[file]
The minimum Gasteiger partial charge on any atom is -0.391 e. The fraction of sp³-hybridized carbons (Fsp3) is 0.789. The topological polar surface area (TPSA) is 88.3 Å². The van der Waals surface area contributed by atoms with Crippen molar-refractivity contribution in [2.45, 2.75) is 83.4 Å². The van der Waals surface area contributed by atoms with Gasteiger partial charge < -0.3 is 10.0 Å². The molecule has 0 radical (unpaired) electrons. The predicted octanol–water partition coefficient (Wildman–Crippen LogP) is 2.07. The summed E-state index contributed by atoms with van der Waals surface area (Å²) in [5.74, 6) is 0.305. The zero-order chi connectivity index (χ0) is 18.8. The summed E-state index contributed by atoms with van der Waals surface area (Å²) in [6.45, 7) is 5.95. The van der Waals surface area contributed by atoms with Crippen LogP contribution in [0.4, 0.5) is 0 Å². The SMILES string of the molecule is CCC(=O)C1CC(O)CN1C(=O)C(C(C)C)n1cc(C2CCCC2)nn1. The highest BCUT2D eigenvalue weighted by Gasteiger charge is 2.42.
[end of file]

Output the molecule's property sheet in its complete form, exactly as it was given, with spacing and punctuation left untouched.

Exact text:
The minimum Gasteiger partial charge on any atom is -0.391 e. The fraction of sp³-hybridized carbons (Fsp3) is 0.789. The topological polar surface area (TPSA) is 88.3 Å². The van der Waals surface area contributed by atoms with Crippen molar-refractivity contribution in [2.45, 2.75) is 83.4 Å². The van der Waals surface area contributed by atoms with Gasteiger partial charge < -0.3 is 10.0 Å². The molecule has 0 radical (unpaired) electrons. The predicted octanol–water partition coefficient (Wildman–Crippen LogP) is 2.07. The summed E-state index contributed by atoms with van der Waals surface area (Å²) in [5.74, 6) is 0.305. The zero-order chi connectivity index (χ0) is 18.8. The summed E-state index contributed by atoms with van der Waals surface area (Å²) in [6.45, 7) is 5.95. The van der Waals surface area contributed by atoms with Crippen LogP contribution in [0.4, 0.5) is 0 Å². The SMILES string of the molecule is CCC(=O)C1CC(O)CN1C(=O)C(C(C)C)n1cc(C2CCCC2)nn1. The highest BCUT2D eigenvalue weighted by Gasteiger charge is 2.42.